synnabar From: synnabar Date: July 25th, 2008 02:51 pm (UTC) (Link)
It seems like you have your problem solved!

Maybe this would be of help in the future? - When we work with black, especially over a large area, we use a "rich black" or a "warm black", instead of 100% K (and we often HAVE to use a PMS spot color, so we can't always convert to CMYK; we don't use RGB colors/RGB mode for printing here, just web stuff). Gradients look nicer with it, too. If this helps, here's the info we use:

"In general, the rule of thumb should be 100% black is fine for type or small black areas like logos, but when covering a large surface with black, please use Rich-Black for most packages or Warm-Black if the rest of the colors lean toward the hot color range."

Rich-Black: 63% Cyan - 52% Magenta - 51% Yellow - 100% Black

Warm Black: 0% Cyan - 60% Magenta - 30% Yellow - 100% Black



thornwolf From: thornwolf Date: July 25th, 2008 03:02 pm (UTC) (Link)
Thanks! How does that work though when you only have 2 colors on the press, the black and the spot color? What kind of black would you use? Or do you do a CYMK printout then re-run it with a screen of the spot color? (I'm just learning how this all works)
synnabar From: synnabar Date: July 25th, 2008 04:19 pm (UTC) (Link)
THAT is a very good question! I'm not an expert on on-press stuff, so there is probably another way to do the same thing, but in the past when we had to print a black-to-PMS gradient, we've printed a Pantone Black with another Pantone spot color (try PMS 485C with Pantone Black C, or another Pantone; it might look gray in the palette, but in the artwork area, the gradient should have a smooth transition). Or we did a warm or rich black to a Spot Color gradient. I know that's obviously different from just using 2 colors, though, and using TWO PMS colors instead of just one may make things cost more (it would for us, I'm not sure how it works for you) -

*thinks* If you can ONLY use 100% K and a PMS/spot color, I'm not sure. Hm. We usually print CMYK/convert everything to CMYK, use process colors etc. and often have to add one or more Pantone/Spot colors (especially when we work with Licensed products and we have to be consistent), OR use just PMS colors --- but I don't recall doing JUST a 100% K - to - PMS gradient in a job. Can you ask for a test print? Can you email the printer a test file and see how that goes? Can you ask the printer directly? They would probably have the experience and knowledge to answer you correctly.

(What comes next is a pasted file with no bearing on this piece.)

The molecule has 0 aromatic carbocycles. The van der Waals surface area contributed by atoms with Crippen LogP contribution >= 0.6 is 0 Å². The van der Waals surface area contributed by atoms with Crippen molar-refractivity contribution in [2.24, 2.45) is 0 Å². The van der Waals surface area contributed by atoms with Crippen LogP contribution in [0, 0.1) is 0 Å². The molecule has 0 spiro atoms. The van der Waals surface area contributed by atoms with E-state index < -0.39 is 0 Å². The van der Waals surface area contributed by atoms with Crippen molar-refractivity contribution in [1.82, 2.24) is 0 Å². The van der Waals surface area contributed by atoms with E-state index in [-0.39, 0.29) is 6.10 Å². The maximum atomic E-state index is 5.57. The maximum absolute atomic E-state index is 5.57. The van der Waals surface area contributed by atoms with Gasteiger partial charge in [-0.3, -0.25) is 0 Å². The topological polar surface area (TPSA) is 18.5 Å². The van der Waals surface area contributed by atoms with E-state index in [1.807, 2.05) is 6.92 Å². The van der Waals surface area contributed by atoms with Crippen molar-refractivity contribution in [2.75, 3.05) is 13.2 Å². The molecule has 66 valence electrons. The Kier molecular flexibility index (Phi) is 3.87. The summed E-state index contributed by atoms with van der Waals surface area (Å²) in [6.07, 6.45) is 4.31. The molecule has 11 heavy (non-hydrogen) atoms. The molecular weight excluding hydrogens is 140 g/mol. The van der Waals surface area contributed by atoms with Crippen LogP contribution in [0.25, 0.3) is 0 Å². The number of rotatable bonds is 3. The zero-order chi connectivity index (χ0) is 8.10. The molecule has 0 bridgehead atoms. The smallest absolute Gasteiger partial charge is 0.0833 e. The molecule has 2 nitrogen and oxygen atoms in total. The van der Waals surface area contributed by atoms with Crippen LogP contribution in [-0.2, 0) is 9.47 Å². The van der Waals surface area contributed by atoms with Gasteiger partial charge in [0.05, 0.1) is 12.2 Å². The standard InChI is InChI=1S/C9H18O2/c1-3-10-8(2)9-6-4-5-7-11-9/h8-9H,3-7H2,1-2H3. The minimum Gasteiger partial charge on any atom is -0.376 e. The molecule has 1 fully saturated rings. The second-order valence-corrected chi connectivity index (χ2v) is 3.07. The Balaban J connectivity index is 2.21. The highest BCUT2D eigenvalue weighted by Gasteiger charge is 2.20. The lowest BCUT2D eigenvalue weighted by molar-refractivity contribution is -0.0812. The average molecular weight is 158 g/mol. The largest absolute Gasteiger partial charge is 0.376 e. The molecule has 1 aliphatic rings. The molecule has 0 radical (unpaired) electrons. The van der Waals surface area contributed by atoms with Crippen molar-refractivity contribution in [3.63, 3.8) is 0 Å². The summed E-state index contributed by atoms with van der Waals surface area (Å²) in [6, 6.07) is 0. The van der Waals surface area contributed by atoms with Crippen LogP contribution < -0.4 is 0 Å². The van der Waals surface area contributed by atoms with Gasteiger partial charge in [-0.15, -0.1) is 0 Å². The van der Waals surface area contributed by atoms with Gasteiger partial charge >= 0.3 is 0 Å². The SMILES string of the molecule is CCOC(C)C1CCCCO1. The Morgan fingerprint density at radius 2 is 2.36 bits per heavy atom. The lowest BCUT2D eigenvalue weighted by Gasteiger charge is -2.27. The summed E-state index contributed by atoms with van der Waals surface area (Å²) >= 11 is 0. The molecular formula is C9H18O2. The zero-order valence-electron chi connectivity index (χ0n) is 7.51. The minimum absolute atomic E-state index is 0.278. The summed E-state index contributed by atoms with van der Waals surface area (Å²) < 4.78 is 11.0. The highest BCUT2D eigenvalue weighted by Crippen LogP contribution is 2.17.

I'm sorry I don't have an easy answer for you; I don't want to give you the wrong advice. I'd definitely see if you can talk to the printer people, though. If I find anything else out I'll let you know! They let our Art Director (the usual printing expert) go, or I'd ask him. :/
synnabar From: synnabar Date: July 25th, 2008 04:41 pm (UTC) (Link)
This has some good info, maybe not for this particular thing, but maybe for future projects: http://printplanet.com/discuss/thread.jspa?messageID=3858
More:
http://www.adobeforums.com/webx/.3bc479d7
https://www.layersmagazine.com/forum/showthread.php?t=2563

This .pdf recommends against doing process-to-spot-color blends here:

"Gradients and Banding
Banding gradients continue to pose concerns for many using desktop publishers. The challenge is the way some programs create blends. To be sure that a blend will reproduce (print) correctly, we suggest that you create it in Photoshop. The software does an excellent job with blends.
If this is not an option, try using the following guidelines. If you start a blend with CMYK (cyan, magenta, yellow & black) color, finish it with a CMYK color. Do not finish it with white or a spot color. If you want to go from 100% of a PMS color to white, then make it 100% PMS to 1% of the PMS. The results from this process are, usually, just what you’re looking for. Please do not submit spot to process color blends."

That's why we usually do all-CMYK gradients, or all-PMS/spot color gradients; if we have a spot color in the job, it's not part of the gradient - it's just a solid color, like in a logo. Maybe it can be done! I'm not sure, I guess again it's something you'd have to discuss with the printer. At the very least, many places recommend creating the gradients in Photoshop, but I know that can be a pain in the butt when you're working with purely-Illustrator files.

Gradients are just notoriously hard to print well through Illustrator. When PETCO redesigned their line, they had a gradient of one PMS color to another PMS color, and even THAT showed some banding/differences in the mid-color when printed. They had so much trouble getting all of their licensees (and licensees' printers) to print consistently that first they told us all to print with CMYK versions of the PMS colors, and when THAT still didn't work, they finally re-did the whole line look and now just print with one, solid PMS color.

Good luck to you! Let us know how it works out!